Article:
March 17, 2020 (LifeSiteNews) — A Democratic congresswoman retweeted a post to “F**k a National day of prayer” that Trump held Sunday to ask God for “protection and strength” during the coronavirus pandemic.
U.S. Congresswoman Rashida Tlaib, D-Michigan, retweeted the original post by anti-gun activist David Hogg that stated, “Don’t let this administration address COVID-19 like our national gun violence epidemic. F**k a National day of prayer, we need immediate comprehensive action.”
Don’t let this administration address COVID-19 like our national gun violence epidemic. Fuck a National day of prayer, we need immediate comprehensive action.
— David Hogg (@davidhogg111) March 15, 2020
Tlaib, who says she is “a proud Muslima,” which according to the Urban Dictionary means “a Muslim woman who is cool and knows how to socialize,” has now said that the retweet “was not to be an attack on prayer.” Tlaib said she has been praying herself through the ongoing crisis.
Let me be clear as someone who has been praying through this all & as someone who attended the National Prayer Breakfast. My retweet was not to be an attack on prayer. It was to bring attention to the need for meaningful action to combat this public health crisis.
— Rashida Tlaib (@RashidaTlaib) March 16, 2020
In 2018, Tlaib “liked” a tweet by her fellow Muslim Democrat congresswoman, Ilhan Omar, that appeared to mock Vice President Mike Pence’s Christian faith. Omar posted a picture of Pence with his eyes closed along with the words “Jesus takes the wheel!”
— Ilhan Omar (@IlhanMN) December 11, 2018
On her first day in Congress in 2019, Tlaib referred to Trump as a “motherfucker,” saying “we’re gonna go in there and we’re going to impeach the motherfucker.”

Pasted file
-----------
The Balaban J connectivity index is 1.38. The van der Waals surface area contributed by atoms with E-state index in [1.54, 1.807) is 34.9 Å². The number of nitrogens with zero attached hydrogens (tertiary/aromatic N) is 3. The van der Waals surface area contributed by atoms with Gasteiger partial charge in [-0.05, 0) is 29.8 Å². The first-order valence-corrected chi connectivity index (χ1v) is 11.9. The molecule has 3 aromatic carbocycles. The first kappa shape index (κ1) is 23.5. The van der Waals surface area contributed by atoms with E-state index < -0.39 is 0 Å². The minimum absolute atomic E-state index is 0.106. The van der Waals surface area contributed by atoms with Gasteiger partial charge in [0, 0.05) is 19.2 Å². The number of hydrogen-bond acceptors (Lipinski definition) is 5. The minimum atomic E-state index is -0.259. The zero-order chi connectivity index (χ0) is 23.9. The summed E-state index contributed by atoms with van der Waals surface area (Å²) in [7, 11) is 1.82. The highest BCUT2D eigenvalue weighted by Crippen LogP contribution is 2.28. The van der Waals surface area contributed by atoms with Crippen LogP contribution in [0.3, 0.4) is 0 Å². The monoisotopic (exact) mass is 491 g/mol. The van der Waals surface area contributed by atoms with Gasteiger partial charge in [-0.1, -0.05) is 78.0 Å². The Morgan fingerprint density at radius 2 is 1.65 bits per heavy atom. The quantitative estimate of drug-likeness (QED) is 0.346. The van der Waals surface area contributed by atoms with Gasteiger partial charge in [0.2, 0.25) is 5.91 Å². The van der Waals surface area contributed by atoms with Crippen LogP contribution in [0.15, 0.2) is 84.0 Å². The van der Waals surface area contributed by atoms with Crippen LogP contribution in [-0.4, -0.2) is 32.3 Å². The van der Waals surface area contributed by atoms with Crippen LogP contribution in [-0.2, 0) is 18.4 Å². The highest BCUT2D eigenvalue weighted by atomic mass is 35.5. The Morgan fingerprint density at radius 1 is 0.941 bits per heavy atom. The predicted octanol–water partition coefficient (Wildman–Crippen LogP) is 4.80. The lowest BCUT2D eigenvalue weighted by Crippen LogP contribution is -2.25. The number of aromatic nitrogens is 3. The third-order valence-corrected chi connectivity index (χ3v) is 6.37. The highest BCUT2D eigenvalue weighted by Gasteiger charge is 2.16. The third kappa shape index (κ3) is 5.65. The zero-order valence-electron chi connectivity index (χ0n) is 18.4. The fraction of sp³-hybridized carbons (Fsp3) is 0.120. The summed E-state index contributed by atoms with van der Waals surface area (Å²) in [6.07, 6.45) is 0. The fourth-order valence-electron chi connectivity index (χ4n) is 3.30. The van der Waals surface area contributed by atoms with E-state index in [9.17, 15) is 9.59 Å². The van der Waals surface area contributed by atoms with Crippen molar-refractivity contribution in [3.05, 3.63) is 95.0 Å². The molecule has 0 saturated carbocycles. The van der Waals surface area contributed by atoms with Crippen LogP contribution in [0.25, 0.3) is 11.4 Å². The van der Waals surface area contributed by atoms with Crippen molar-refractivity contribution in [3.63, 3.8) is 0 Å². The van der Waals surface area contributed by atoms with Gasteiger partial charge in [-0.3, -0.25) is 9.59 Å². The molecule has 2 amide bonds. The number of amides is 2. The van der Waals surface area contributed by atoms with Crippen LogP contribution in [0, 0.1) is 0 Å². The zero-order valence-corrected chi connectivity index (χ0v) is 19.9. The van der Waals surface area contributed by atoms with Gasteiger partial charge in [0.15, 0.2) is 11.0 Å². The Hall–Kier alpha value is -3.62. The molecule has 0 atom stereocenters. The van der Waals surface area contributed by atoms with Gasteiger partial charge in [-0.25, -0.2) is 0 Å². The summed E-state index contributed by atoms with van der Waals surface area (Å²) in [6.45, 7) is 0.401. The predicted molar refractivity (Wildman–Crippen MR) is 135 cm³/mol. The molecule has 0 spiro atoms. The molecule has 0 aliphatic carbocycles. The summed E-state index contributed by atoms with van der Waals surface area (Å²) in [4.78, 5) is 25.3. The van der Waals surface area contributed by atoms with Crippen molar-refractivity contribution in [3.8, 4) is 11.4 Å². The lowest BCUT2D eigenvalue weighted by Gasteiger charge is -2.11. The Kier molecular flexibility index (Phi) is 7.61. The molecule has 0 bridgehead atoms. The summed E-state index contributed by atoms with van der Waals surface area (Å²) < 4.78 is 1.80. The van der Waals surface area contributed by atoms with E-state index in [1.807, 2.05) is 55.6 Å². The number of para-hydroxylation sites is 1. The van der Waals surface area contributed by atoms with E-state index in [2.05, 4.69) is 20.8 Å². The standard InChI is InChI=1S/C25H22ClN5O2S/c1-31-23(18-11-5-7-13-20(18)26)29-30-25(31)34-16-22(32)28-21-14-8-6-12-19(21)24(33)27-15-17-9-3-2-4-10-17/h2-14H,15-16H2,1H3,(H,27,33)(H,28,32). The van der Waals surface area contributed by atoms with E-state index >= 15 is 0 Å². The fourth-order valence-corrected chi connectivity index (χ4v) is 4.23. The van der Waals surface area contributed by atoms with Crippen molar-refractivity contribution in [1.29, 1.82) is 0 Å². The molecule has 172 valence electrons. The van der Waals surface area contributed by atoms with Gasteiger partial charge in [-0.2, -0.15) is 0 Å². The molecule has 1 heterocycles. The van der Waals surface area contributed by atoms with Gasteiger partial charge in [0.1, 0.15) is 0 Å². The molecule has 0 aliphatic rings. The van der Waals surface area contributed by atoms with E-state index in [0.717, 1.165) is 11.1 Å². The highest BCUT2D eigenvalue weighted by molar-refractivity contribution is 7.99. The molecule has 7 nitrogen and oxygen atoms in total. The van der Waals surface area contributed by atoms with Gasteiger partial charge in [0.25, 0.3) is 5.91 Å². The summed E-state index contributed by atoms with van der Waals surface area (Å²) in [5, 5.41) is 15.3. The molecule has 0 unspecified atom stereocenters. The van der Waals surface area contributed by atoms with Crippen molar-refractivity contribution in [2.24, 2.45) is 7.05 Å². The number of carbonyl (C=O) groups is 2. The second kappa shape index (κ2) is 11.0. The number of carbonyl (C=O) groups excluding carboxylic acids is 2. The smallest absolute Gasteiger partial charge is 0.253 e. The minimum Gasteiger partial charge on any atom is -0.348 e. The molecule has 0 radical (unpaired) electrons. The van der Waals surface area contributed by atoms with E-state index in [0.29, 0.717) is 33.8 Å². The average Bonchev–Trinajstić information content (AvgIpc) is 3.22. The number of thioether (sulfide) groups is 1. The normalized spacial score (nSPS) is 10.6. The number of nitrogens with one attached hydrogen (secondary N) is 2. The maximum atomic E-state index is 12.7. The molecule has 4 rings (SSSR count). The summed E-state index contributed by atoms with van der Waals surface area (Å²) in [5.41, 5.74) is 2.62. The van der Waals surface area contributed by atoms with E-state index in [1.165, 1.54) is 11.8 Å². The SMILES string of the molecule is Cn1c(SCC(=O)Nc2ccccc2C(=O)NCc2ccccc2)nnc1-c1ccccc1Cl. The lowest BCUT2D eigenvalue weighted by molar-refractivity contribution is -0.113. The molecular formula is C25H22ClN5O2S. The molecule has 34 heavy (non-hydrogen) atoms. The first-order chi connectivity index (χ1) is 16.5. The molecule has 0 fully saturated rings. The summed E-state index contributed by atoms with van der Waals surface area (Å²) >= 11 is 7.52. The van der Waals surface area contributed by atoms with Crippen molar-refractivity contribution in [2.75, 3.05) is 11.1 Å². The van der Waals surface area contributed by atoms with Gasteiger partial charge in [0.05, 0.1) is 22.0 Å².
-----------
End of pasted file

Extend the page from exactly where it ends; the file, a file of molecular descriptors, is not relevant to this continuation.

In his proclamation released Saturday, Trump pointed out that in times of great need “Americans have always turned to prayer to help guide us through trials and periods of uncertainty.”
The president told his fellow Americans that they “must not cease asking God for added wisdom, comfort, and strength, and we must especially pray for those who have suffered harm or who have lost loved ones.”
Trump asked believers “to pray for the health and well-being of your fellow Americans and to remember that no problem is too big for God to handle.”
The president quoted “the holy words” of 1 Peter 5:7 in his proclamation. “Casting all your care upon him, for he careth for you,” the Scripture says.
“Let us pray that all those affected by the virus will feel the presence of our Lord’s protection and love during this time. With God’s help, we will overcome this threat,” Trump was certain.
A second intention listed by Trump was “to pray for those on the front lines of the response, especially our nation’s outstanding medical professionals and public health officials who are working tirelessly to protect all of us from the coronavirus and treat patients who are infected; all of our courageous first responders, National Guard, and dedicated individuals who are working to ensure the health and safety of our communities; and our federal, state, and local leaders.”
In conclusion, Trump emphasized that through prayer, as well as acts of love, “we will rise to this challenge and emerge stronger and more united than ever before.”